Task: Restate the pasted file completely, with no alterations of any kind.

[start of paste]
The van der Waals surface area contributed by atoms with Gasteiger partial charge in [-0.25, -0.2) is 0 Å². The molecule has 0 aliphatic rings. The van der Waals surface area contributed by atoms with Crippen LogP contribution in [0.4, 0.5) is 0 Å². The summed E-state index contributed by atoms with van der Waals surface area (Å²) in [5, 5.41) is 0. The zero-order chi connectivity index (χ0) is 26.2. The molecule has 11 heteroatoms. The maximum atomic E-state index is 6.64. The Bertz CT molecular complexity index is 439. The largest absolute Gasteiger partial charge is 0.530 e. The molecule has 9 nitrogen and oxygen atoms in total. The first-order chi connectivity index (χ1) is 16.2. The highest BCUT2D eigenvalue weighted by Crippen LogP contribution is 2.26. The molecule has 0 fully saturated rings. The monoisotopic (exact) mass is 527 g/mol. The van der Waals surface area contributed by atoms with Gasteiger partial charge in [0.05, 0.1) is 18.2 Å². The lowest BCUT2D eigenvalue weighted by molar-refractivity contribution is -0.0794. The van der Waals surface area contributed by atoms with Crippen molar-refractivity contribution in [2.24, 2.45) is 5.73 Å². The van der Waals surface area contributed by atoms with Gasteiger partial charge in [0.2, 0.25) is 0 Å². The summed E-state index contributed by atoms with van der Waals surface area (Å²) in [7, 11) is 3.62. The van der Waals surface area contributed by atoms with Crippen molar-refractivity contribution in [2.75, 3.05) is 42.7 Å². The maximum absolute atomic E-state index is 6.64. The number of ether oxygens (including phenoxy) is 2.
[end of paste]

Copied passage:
The van der Waals surface area contributed by atoms with Gasteiger partial charge in [-0.25, -0.2) is 0 Å². The molecule has 0 aliphatic rings. The van der Waals surface area contributed by atoms with Crippen LogP contribution in [0.4, 0.5) is 0 Å². The summed E-state index contributed by atoms with van der Waals surface area (Å²) in [5, 5.41) is 0. The zero-order chi connectivity index (χ0) is 26.2. The molecule has 11 heteroatoms. The maximum atomic E-state index is 6.64. The Bertz CT molecular complexity index is 439. The largest absolute Gasteiger partial charge is 0.530 e. The molecule has 9 nitrogen and oxygen atoms in total. The first-order chi connectivity index (χ1) is 16.2. The highest BCUT2D eigenvalue weighted by Crippen LogP contribution is 2.26. The molecule has 0 fully saturated rings. The monoisotopic (exact) mass is 527 g/mol. The van der Waals surface area contributed by atoms with Gasteiger partial charge in [0.05, 0.1) is 18.2 Å². The lowest BCUT2D eigenvalue weighted by molar-refractivity contribution is -0.0794. The van der Waals surface area contributed by atoms with Crippen molar-refractivity contribution in [2.24, 2.45) is 5.73 Å². The van der Waals surface area contributed by atoms with Gasteiger partial charge in [0.2, 0.25) is 0 Å². The summed E-state index contributed by atoms with van der Waals surface area (Å²) in [7, 11) is 3.62. The van der Waals surface area contributed by atoms with Crippen molar-refractivity contribution in [2.75, 3.05) is 42.7 Å². The maximum absolute atomic E-state index is 6.64. The number of ether oxygens (including phenoxy) is 2.